In his final interview before being unveiled as manager of Liverpool, Brendan Rodgers tells the South Wales Evening Post why he had to go.
“For me, the only way I was going to leave Swansea was for a big club, and I mean a big club, it was an extremely, extremely difficult decision because my plan was always to stay here at Swansea for a number of years.
“I have always been up front and honest. I have always said that I wouldn’t be here forever and that one day I would go, but I honestly never thought the opportunity would come round now."
“In my life and in my football, I have been very happy in Swansea. But when an opportunity to work at a club which is more than a club comes round, it’s a professional challenge which is too good to turn down."
“Liverpool are one of the dynasties of the game. They have won five European Cups and their status is up there with AC Milan, Inter Milan, Barcelona, Real Madrid and Bayern Munich.”
“That professional challenge is what my journey in coaching has been all about, in any journey, whether you are a journalist or a football manager, you want to be the very, very best that you can.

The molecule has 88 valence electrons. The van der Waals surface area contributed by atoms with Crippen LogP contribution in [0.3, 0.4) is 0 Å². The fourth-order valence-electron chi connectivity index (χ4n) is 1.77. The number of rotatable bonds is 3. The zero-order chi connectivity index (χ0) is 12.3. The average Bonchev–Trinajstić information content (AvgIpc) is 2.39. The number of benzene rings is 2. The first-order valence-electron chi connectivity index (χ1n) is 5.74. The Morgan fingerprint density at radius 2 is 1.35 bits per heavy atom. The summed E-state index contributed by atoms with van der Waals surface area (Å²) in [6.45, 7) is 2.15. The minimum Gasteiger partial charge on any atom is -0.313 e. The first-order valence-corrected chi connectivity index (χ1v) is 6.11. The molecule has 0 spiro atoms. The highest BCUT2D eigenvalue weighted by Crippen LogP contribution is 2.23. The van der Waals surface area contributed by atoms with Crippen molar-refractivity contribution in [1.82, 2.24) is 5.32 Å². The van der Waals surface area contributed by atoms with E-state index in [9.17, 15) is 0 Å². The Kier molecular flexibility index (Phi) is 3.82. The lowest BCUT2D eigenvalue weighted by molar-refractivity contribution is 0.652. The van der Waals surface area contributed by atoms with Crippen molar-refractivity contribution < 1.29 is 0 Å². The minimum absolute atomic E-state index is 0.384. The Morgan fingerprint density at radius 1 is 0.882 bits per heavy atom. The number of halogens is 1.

“My journey has taken me to an area and to a people that will be in my heart for the rest of my life, so the decision to leave that behind was not easy.
“I honestly didn’t expect it to come around so quickly but, when it comes, you have a choice to make."
“The footballing choice is to go to a club that everyone knows about — it doesn’t need explaining. But the hardest part is having to leave a group of players and a people who have given me such a wonderful life here.”
“I have had three previous opportunities to move on but I never had to consider them for very long, but when a club of Liverpool’s status comes in (you have to pay attention). I turned them down once out of respect, because I didn’t want to go into a process and disrespect anything about Swansea.
“When they come in a second time and make you their No. 1 target, then you have to think.
“We have seen over a number of years that the number of British coaches who get a chance at the big clubs is very few.
“When those opportunities come, and they may come only once, you have got to make a decision.”
“I still hope I can do that when I’m retired, It’s always sad when you leave somewhere you love, but hopefully I have left a decent legacy here.
“Hopefully I can return. We will have to see what the reaction is.”